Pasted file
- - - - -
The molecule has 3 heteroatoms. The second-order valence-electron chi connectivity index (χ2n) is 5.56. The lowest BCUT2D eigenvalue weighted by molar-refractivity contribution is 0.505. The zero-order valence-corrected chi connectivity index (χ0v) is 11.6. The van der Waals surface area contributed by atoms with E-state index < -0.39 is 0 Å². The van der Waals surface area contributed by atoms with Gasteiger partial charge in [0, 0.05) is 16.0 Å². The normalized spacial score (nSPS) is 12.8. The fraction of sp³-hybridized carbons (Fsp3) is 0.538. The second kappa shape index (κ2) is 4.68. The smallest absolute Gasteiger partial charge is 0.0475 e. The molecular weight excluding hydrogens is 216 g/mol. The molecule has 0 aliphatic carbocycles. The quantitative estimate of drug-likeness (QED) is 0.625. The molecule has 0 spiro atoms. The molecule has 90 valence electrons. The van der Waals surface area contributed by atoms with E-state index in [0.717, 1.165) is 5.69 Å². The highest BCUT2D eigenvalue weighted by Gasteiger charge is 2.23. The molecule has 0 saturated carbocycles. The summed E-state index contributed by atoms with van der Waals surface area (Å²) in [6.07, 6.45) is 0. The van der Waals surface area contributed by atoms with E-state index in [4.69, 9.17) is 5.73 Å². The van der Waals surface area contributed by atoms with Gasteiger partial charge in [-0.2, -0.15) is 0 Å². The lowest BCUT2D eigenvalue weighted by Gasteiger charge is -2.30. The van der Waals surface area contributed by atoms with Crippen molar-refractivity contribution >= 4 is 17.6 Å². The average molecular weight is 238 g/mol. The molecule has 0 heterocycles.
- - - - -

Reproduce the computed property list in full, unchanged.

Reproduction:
The molecule has 3 heteroatoms. The second-order valence-electron chi connectivity index (χ2n) is 5.56. The lowest BCUT2D eigenvalue weighted by molar-refractivity contribution is 0.505. The zero-order valence-corrected chi connectivity index (χ0v) is 11.6. The van der Waals surface area contributed by atoms with E-state index < -0.39 is 0 Å². The van der Waals surface area contributed by atoms with Gasteiger partial charge in [0, 0.05) is 16.0 Å². The normalized spacial score (nSPS) is 12.8. The fraction of sp³-hybridized carbons (Fsp3) is 0.538. The second kappa shape index (κ2) is 4.68. The smallest absolute Gasteiger partial charge is 0.0475 e. The molecular weight excluding hydrogens is 216 g/mol. The molecule has 0 aliphatic carbocycles. The quantitative estimate of drug-likeness (QED) is 0.625. The molecule has 0 spiro atoms. The molecule has 90 valence electrons. The van der Waals surface area contributed by atoms with E-state index in [0.717, 1.165) is 5.69 Å². The highest BCUT2D eigenvalue weighted by Gasteiger charge is 2.23. The molecule has 0 saturated carbocycles. The summed E-state index contributed by atoms with van der Waals surface area (Å²) in [6.07, 6.45) is 0. The van der Waals surface area contributed by atoms with E-state index in [4.69, 9.17) is 5.73 Å². The van der Waals surface area contributed by atoms with Gasteiger partial charge in [-0.2, -0.15) is 0 Å². The lowest BCUT2D eigenvalue weighted by Gasteiger charge is -2.30. The van der Waals surface area contributed by atoms with Crippen molar-refractivity contribution >= 4 is 17.6 Å². The average molecular weight is 238 g/mol. The molecule has 0 heterocycles.